Suppression of alloantigen-induced T-cell proliferation by CD14+ cells derived from granulocyte colony-stimulating factor-mobilized peripheral blood mononuclear cells.

Publication Type:

Journal Article


Blood, Volume 89, Issue 5, p.1629-34 (1997)


Antigens, CD14, Cell Communication, Cell Differentiation, Cell Division, Cell Lineage, Cells, Cultured, Coculture Techniques, Granulocyte Colony-Stimulating Factor, Humans, Immunophenotyping, Isoantigens, Leukocytes, Mononuclear, Lymphocyte Activation, Lymphocyte Subsets, T-Lymphocytes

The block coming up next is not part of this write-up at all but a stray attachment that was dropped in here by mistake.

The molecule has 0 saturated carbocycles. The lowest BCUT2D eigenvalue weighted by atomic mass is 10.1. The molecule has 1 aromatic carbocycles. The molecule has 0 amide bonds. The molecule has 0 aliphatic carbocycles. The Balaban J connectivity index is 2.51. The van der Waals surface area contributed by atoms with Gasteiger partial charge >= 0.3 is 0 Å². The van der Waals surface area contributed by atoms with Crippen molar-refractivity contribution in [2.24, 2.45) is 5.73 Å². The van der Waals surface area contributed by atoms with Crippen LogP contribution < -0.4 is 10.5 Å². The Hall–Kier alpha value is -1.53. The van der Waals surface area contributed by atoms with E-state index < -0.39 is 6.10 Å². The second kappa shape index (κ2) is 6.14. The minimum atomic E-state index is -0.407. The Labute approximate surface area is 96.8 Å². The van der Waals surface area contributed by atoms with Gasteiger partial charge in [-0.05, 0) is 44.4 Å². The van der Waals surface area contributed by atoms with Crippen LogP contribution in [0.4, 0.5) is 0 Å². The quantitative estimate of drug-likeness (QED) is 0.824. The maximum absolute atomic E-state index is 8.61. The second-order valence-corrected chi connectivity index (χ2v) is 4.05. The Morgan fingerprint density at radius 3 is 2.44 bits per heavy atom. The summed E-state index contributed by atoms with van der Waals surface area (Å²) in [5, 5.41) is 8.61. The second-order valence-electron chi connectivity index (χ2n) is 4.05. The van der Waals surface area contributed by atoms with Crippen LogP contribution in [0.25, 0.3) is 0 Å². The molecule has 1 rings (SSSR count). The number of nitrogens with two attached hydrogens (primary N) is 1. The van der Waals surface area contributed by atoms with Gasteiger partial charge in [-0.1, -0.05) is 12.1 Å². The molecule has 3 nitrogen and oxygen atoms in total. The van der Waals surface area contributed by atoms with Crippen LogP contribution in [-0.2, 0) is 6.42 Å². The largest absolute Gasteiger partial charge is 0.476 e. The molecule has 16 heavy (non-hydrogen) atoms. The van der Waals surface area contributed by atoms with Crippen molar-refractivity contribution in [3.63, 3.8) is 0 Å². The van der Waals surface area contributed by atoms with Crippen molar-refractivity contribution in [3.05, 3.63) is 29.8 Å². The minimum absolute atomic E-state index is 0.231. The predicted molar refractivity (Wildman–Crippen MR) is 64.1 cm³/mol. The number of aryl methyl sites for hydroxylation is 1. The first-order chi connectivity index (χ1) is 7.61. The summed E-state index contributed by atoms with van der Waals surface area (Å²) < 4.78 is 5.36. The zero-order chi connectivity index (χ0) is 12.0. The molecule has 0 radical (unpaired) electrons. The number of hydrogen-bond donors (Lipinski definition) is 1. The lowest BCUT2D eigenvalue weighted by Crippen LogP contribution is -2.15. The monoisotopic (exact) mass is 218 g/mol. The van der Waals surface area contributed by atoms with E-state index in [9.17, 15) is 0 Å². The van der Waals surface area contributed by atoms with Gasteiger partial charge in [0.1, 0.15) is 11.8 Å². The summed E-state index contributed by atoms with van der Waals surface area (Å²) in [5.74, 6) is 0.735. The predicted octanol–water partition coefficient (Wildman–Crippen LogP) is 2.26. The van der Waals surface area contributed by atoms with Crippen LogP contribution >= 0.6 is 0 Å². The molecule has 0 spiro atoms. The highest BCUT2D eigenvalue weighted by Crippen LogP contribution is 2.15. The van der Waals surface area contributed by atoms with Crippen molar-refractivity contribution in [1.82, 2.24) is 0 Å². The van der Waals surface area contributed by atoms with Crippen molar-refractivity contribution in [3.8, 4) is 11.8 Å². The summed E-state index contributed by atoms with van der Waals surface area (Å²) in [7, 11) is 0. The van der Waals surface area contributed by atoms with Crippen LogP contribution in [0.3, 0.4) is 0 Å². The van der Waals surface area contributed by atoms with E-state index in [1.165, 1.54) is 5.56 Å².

The proliferative responsiveness of granulocyte colony-stimulating factor (G-CSF)-mobilized blood was studied in uni-directional mixed leukocyte cultures. Unfractionated mononuclear cells from mobilized blood obtained by leukapheresis at day 4 after initiation of G-CSF (G-PBMC) were hyporesponsive (31.5% +/- 9.2% response, P = .003) compared to mononuclear cells obtained from the peripheral blood before administration of G-CSF (preG-PBMC). There was great variability among donors when purified preG- and G-CD4 cells were compared. In eight of 10 donors, G-CD4 cells were equally responsive or moderately hyporesponsive; in two of 10 donors, G-CD4 cells were more strikingly hyporesponsive. CD14 cells derived from leukapheresis products (G-CD14 cells) suppressed alloantigen-induced proliferation by 48.6% +/- 7.5% when added to preG-PBMC or preG-CD4 cells at responder-CD14 ratios of 2:1 (P < .001). Suppression was evident (14.4% +/- 5.0%) even at responder-CD14 ratios of 8:1 and was largely contact-independent. PreG- and G-CD14 cells had equivalent potency in suppressing proliferative responses. Given that G-CSF-mobilized blood cell grafts contain 50-fold more CD14 cells and only 10-fold more T cells than marrow, we propose that suppression of donor T cells by the large proportion of monocytes present in leukapheresis products could contribute to the unexpectedly low incidence and severity of graft-versus-host disease after peripheral blood stem cell transplantation.